library(GenomicRanges)
gsco <- phastCons100way.UCSC.hg19
class(gsco)
## [1] "GScores"
## attr(,"package")
## [1] "GenomicScores"

The halp page of the GScores class describes the different methods to access the information and metadata stored in a GScores object. To retrieve genomic scores for specific positions we should use the function scores(), as follows.

scores(gsco, GRanges(seqnames="chr7", IRanges(start=117232380, width=1)))
## GRanges object with 1 range and 1 metadata column:
##       seqnames                 ranges strand |    scores
##          <Rle>              <IRanges>  <Rle> | <numeric>
##   [1]     chr7 [117232380, 117232380]      * |       0.8
##   -------
##   seqinfo: 1 sequence from an unspecified genome; no seqlengths

The GenomicScores package only loads the scores data from one sequence to retrieve metadata and from the sequences that are being queried. Note that now the GScores object has loaded the scores from chr7.

gsco
## GScores object 
## # organism: Homo sapiens (UCSC, hg19)
## # provider: UCSC
## # provider version: 09Feb2014
## # download date: Mar 17, 2017
## # loaded sequences: chr19_gl000208_random, chr7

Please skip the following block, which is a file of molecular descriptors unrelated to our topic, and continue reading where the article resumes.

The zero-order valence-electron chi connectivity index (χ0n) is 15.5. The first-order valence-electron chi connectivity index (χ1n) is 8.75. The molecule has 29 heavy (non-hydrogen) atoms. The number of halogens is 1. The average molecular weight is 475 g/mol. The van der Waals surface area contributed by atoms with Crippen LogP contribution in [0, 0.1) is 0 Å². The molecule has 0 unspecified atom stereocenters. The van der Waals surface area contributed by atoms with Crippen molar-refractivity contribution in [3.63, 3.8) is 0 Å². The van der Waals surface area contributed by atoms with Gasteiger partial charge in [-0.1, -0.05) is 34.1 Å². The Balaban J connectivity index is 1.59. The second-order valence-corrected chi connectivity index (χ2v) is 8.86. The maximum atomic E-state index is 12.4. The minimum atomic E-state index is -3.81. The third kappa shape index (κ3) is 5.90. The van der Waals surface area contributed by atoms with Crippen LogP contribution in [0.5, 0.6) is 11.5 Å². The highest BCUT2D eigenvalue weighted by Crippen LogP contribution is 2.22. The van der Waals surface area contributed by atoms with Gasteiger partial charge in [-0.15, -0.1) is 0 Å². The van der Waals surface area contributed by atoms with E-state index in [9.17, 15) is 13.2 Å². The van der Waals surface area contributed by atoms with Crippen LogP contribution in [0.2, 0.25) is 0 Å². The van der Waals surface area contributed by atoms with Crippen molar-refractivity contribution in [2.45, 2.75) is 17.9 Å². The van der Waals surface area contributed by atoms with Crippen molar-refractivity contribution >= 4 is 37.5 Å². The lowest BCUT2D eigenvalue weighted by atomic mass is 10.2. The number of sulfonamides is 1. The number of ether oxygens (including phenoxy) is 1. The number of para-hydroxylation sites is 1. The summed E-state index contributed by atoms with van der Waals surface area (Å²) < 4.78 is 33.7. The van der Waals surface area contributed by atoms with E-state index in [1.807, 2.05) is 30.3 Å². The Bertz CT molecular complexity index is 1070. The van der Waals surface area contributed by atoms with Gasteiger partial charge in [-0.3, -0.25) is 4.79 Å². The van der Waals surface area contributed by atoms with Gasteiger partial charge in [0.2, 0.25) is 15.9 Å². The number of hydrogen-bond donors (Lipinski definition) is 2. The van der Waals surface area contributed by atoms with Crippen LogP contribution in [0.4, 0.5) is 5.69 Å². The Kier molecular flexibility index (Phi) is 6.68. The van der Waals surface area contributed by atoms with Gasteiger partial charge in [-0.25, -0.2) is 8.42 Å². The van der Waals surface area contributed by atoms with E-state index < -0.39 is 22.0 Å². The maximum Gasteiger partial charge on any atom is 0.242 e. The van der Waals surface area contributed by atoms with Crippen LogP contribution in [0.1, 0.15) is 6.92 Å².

## # maximum abs. error: 0.05
## # use 'citation()' to know how to cite these data in publications

The bibliographic reference to cite the genomic scores stored in a GScores object can be accessed using the citation() method either on the package name or on the GScores object. The latter is implemented in the GenomicScores package and provides a bibentry object.

citation(gsco)
## Adam Siepel, Gill Berejano, Jakob S. Pedersen, Angie S. Hinrichs,
## Minmei Hou, Kate Rosenbloom, Hiram Clawson, John Spieth, LaDeana W.
## Hillier, Stephen Richards, George M. Weinstock, Richard K. Wilson,
## Richard A. Gibbs, W. James Kent, Webb Miller and David Haussler
## (2005). "Evolutionarily conserved elements in vertebrate, insect,
## worm, and yeast genomes." _Genome Research_, *15*, pp. 1034-1050.
## doi: 10.1101/gr.3715005 (URL: http://doi.org/10.1101/gr.3715005).

Other methods tracing provenance and other metada